‘Film for Freedom’ Review: Refugee Women Take Control of their Narratives

Film For Freedom © Makani

Above its own Arab Hall, Leighton House screened four short films by Syrian refugee women living in Lebanon. Recorded on location in Beirut’s camps, they form part of Film for Freedom, a media education scheme and arts project run by the charity Makani, meaning ‘My Place’ in Arabic.


They’re an exercise in self-representation. With close-ups of their own faces, these women’s experiences become the focus, not the afterthought or consequence, of war. Their diversity implicitly rejects a ‘woman’s perspective’ on war, instead showing the plurality of lived experiences. Both Jauhaina Fadel’s Journey and Mira’s Eyes by Mouria Fattati follow mothers, but the latter hones in on the conflict as felt by her young daughter, and the mother’s resilience as she runs into the horizon at its close. 

The films from younger women are the most harrowing. In Loujain, Reema Abed sleeps through her days in an effort to end them, until she finds solace in school and cricket. As both a girl and a refugee, she has been forced to mature too soon. It is horrifying to hear how aware she is of the difficulties her family face around integration, of the fact the country does not perceive her as a human being. 

For their differences, all of the films’ women experience a similar disappointment on arrival in Lebanon. “This is Beirut, the city I’ve been dreaming of. I wish it remained a dream,” says Fadel. Fattati’s film also traverses this chasm between expectation and reality, as she leaves behind war and bombardment in Syria only to be met by another hostile environment.

© Arab British Centre

Just as much attention is paid to the artists in attendance as the films on show. Waad Al-Kateab spent eight years in Aleppo making For Sama, her BAFTA-winning, Oscar-nominated film about the Syrian uprising. Like the women whose work was screened before her, she began with no plan or knowledge of how to make films. Over time, she realised that she could only achieve her intention of telling others’ stories by sharing her own, or how it was perceived through her own eyes. 

The Women’s Strike, Carmen Nasr’s reimagining of the Ancient Greek play Lysistrata, is another Makani project. Here Nasr introduces the cast of refugee and asylum-seeking women from Tajikistan to Ukraine, to consider how women might come together in a sex strike to stop their oppression in conflict.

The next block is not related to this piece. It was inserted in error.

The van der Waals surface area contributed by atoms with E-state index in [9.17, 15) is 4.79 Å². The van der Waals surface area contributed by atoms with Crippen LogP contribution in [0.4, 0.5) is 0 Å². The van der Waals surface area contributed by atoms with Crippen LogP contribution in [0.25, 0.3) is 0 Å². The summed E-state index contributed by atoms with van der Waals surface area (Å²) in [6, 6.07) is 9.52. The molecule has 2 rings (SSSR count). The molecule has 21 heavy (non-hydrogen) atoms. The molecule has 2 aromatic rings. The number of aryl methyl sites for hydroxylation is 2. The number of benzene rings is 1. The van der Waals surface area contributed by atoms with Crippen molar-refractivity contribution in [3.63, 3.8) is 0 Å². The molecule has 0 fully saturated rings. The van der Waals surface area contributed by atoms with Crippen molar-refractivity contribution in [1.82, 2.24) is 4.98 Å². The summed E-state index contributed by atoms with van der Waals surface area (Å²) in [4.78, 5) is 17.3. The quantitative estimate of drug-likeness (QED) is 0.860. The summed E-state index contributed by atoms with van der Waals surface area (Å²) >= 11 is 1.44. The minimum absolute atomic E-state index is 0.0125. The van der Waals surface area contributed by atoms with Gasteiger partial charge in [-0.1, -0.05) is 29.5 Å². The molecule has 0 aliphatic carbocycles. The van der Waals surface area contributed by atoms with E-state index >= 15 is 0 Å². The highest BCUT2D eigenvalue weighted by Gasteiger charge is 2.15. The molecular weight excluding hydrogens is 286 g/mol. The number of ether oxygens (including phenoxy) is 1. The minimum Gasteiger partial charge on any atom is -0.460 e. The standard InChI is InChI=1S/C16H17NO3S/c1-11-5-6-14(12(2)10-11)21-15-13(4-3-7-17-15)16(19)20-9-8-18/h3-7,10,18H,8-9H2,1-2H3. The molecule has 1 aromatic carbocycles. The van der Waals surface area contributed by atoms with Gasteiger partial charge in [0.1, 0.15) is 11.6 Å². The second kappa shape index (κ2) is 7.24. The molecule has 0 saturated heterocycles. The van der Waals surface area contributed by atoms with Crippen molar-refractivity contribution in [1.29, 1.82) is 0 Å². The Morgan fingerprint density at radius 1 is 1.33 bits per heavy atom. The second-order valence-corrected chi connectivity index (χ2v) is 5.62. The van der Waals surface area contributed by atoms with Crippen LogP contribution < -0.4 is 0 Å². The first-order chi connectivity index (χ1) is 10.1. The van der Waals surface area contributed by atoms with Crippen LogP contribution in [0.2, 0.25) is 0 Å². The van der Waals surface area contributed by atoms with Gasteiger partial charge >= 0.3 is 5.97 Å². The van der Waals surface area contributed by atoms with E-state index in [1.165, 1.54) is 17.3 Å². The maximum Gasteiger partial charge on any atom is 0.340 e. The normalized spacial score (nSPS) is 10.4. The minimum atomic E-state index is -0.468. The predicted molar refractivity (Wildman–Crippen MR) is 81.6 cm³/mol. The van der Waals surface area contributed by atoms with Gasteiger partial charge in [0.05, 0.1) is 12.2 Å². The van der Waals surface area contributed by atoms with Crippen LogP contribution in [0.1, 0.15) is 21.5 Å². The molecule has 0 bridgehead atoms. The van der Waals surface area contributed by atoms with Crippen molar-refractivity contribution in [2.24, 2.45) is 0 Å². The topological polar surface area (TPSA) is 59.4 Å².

Sharing their personal stories, they delve deeper into this idea of plurality, remarking that they are neither ‘just’ refugees, nor victims, but active individuals and freedom (unfortunately there was no Q&A nor panel discussion with Nasr, only connections forged over vine leaves and baba ghanoush at the bar). A short reading from Sinéad Cusack highlights how war may be ‘the business of men’, but it’s transacted in women’s lives and liberty.

The Women’s Strike © Makani

It’s a vital fundraiser; we chew kibbeh, lovingly prepared by The Syrian Sunflower, as those with the means drop donations in a decorative jar. “It looks like it’s from Lebanon, but it’s from John Lewis,” one of Makani’s co-founders quips, bringing us back down to earth amidst the blue Damascene tiles of William De Morgan’s Syrian Palace and our privileged company. 

Tayma Barakaat’s film makes the strongest impression. Married aged sixteen, she navigates her new relationship with her husband with great nuance. Though loving, she wanted such love from her parents, not a partner, and to be a child herself. “A child has just given birth to another,” proclaimed her midwives, as she gave birth so soon after marriage. Above all, it is their childhood and youth that she promises to protect.

Such cases of young marriages and divorce are all too common currency in the camps of Beirut. But as Makani co-founder Itab Azzam rightly argues, the abuse of women’s rights is an international problem, whether in Lebanon or London.

Donate at Makani.

Words by Jelena Sofronijevic

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